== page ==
Greetings, everyone. I'm currently composing the soundtrack to an online RPG done in the "classic" style (think Commodore 64 - sprite based characters, etc.). It is a fun project and up to this point I had been composing everything in General MIDI - predominantly for size constraints.
However, the developers would now like to offer 2 forms of the client - one for those with low-bandwidth connections (using GM sounds), and one for those with high-bandwidth connections (using audio files).
This is an exciting development for me because it will really give me a chance to practice my skills and generate some good quality material in a production environment. But it will also increase my workload by a good margin...
I have a few questions I'd like to ask of anyone who has worked on a similar project.
a) I'm leaning towards OGG Vorbis as the encoding method for the audio. Given that we have virtually no budget (I'm working pro-bono for the most part), not having to pay for an MP3 license is a plus. And I've read that OGG has lower resource requirements than MP3 decoding. Recommendations or suggestions here are welcome.
b) I'm composing the tracks in GM first to ensure that they sound the best they can for the low-bandwidth folks, then building out the audio tracks using sample libraries, etc. from the foundation of those GM files for the high-bandwidth client. I think this is a sensible way of doing this, but I'm not sure if there may be a more "efficient" way of going about it, since I am almost doubling my workload by agreeing to create two versions of each track. Recommendations or suggestions here are welcome.
c) When the project is complete, I'd like to copyright these works. What is the best way to go about it? Send all the recordings in on one CD and list it as a compilation? Recommendations or suggestions here are welcome.
Thanks in advance for any assistance or guidance. I feel fortunate to have this place as a resource in the early stages of my career.
Ogg is the way to go imo, sounds and loops better than mp3, and if you're gonna do the GM and the audio tracks, making the GM first seems reasonable
Anyway, as you already know, it is gonna be like doing 2 projects instead of one, adapting the GM files with libraries and rendering them with the appropiate fx is a considerable amount of work. Maybe you should raise your fee or wait for another opportunnity to make good audio tracks
Well, I'm already committed to this project, and it isn't like developers are beating down my door to offer me paying work.
So as much as I'd like to "charge more" for what I'm doing, it simply isn't going to happen with this project. I'm doing this for the experience, and the (limited) exposure it might bring, and to build up my library of "demo" tracks. I don't plan on completely re-orchestrating/re-arranging the GM tracks when I render them as audio. I'll likely spend only 1-2 additional hours on each track to flesh them out using my sample libraries and soft-synths.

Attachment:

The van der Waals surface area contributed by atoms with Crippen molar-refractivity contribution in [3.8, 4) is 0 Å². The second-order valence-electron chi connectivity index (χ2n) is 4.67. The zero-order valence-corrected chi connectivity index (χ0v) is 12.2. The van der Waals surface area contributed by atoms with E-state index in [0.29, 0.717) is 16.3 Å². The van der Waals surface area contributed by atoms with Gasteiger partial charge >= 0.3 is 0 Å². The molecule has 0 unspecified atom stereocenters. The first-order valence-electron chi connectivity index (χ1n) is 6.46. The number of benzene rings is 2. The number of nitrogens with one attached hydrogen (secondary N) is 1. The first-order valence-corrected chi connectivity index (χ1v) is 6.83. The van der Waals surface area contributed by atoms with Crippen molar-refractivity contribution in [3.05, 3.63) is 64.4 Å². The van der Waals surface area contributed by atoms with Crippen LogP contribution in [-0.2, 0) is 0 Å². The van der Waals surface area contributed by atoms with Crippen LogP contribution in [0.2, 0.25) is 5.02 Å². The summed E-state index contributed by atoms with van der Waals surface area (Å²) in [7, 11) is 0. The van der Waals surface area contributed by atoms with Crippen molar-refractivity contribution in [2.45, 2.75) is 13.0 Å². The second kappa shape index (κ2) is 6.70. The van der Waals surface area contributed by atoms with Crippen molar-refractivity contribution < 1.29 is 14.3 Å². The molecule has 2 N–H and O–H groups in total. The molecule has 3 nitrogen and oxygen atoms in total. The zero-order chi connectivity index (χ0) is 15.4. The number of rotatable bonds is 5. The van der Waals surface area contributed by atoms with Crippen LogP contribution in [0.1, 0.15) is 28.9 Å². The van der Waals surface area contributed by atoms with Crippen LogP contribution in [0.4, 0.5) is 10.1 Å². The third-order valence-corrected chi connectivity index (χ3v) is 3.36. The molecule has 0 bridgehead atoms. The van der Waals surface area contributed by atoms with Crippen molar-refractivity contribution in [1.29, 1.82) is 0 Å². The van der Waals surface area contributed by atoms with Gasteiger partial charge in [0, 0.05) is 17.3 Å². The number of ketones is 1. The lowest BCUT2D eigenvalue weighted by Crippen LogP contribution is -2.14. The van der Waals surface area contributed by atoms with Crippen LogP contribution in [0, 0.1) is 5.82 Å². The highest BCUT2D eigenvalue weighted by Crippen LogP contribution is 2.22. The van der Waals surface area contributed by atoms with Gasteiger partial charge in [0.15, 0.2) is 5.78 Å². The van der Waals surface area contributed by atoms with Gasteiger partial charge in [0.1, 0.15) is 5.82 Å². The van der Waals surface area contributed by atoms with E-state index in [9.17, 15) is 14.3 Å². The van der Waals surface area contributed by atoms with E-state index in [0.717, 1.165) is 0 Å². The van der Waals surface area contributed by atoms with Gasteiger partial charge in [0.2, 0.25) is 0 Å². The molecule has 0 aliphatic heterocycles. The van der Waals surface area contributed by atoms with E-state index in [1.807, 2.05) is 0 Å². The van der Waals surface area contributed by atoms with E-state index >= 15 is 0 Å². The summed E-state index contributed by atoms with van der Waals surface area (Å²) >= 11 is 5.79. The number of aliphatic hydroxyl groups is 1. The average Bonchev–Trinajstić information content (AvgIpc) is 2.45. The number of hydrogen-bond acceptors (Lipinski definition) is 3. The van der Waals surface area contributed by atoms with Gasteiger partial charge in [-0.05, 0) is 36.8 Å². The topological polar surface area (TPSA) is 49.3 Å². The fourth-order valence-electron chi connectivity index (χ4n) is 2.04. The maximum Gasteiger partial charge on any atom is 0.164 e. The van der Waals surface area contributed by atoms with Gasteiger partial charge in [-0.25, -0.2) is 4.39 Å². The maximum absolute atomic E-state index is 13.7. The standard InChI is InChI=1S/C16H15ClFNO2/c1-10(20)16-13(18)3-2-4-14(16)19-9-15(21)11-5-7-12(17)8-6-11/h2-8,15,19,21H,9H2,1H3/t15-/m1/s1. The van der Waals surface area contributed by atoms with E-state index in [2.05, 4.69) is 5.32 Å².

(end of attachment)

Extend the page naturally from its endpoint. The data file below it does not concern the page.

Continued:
But certainly - if this was a paying gig, I would be asking for more money. But as nearly anyone on this board can attest to, you can't get a paying gig without experience. And you can't get experience in the industry unless you a) know someone who's willing to give you an "in" b) get really, really lucky or c) work your butt off for indie developers for little or no pay until your work is actually noticed and your resume has evidence of actual development experience.
For me, option A has proven fruitless, as my friends in the industry have shown little support thus far and option B is completely out of my control. Option C is the only way that I can actually "control" my future in this industry, and I'm doing the best to make that work for me - even if it means working for free for awhile. I realize that on some level (and I'm quoting Mr. Marks here) this "dilutes" the value of what we do as composers, but the sheer number of would-be-game-composers trying to get into the game now makes it nigh impossible to get a paying gig without a healthy portfolio and some extensive experience in the industry.
Thanks for your feedback, though - I appreciate it!
As far as the compression goes, I agree with using og files. I've been using them for the last several projects with great success and sound. Looping works seamlessly with them as well, a huge plus.
For copyrights, I always send in a compilation cd to the Library of Congress. Haven't had any problems, and you should get confirmation in about 3 months depending on their workload.
Sounds like you're going about the digital file creation the right way. There aren't really any shortcuts, but you do have the compositions already done, so refining the sample libraries and tweaking the MIDI files to work with them shouldn't double the time. You have the hard part out of the way, this portion should be fun. Also you really get the chance to hear the music closer to what you intended.
... Also you really get the chance to hear the music closer to what you intended.
Thanks for the tips, Tim. The only problem I see with the creation of the GM files first is that I'm limited by the GM sound pallette and to only 16 tracks. Whereas, if I'm using my sample libraries, I might think, "the sound I'm REALLY looking for is that Stormdrum patch!" - and there may be no decent GM equivalent. That is the main obstacle I'm running into now...But as you said - it is a lot more fun to actually get to flesh out these pieces and hear them as they are meant to be heard!